Rare benign and malignant testicular lesions: Histopathology and management

Sean Q. Kern*, Ryan W. Speir, Mahmut Akgul, Clint Cary

*Corresponding author for this work

Research output: Contribution to journalReview articlepeer-review

2 Scopus citations


Purpose of reviewThe presence of vascular solid tumors within the testicle is considered to be malignant until proven otherwise. However, it is prudent for clinicians to be aware of rare benign and malignant intratesticular lesions as management can differ from the established treatment algorithms for germ-cell tumors.Recent findingsUtilizing certain histopathologic findings can assist with the diagnosis of rare testis tumors. Often times the tumor subtypes are an important consideration in the grading and classification of the disease, which drives management. The multidisciplinary management of rare malignant testis tumors at an experienced center seems to provide optimal patient outcomes. Regardless of the primary treatment, prolonged follow-up for sex cord stromal tumors and other rare testis malignancies is advocated due to the delayed metastatic potential.SummaryThe clinical presentation of rare benign and malignant testis tumors is often similar to that of germ-cell tumors. Likewise, imaging characteristics are also often indistinguishable. However, the management of these rare tumors is often different from the well established treatment algorithms of germ-cell tumors. To that end, it is important for the practicing urologist to be familiar with the current principles of these tumor characteristics and the management.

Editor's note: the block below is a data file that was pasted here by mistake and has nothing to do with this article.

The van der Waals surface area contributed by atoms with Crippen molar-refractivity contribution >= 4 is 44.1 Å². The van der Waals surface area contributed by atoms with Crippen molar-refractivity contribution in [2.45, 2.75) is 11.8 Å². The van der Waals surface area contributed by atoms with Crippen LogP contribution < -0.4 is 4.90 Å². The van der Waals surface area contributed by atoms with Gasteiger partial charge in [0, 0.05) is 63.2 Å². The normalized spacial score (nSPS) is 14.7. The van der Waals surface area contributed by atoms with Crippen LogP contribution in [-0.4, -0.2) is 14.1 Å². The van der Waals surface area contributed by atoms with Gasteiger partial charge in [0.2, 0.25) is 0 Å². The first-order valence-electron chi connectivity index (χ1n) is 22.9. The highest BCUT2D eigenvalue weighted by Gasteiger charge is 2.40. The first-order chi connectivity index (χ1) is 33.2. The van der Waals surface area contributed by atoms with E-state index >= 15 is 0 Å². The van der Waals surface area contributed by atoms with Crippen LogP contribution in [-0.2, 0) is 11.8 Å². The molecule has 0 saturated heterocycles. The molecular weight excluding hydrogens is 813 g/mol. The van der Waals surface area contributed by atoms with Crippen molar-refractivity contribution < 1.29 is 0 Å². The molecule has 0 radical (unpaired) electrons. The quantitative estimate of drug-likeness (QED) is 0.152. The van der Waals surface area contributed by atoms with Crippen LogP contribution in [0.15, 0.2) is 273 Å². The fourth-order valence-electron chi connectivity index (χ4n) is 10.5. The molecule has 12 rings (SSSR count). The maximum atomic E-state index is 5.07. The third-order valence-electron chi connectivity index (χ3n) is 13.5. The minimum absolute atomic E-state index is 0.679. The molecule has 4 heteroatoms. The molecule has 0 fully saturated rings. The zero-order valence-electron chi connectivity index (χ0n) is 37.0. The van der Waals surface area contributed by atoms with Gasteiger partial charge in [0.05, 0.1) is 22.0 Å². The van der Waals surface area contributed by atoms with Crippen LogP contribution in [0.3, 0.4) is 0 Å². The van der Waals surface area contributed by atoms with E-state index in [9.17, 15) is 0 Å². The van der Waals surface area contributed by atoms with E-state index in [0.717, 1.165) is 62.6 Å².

Original languageEnglish
Pages (from-to)235-244
Number of pages10
JournalCurrent Opinion in Urology
Issue number2
StatePublished - 1 Mar 2020
Externally publishedYes


  • Leydig cell
  • Sertoli cell
  • granulosa cell
  • sarcoma
  • testicular neoplasms


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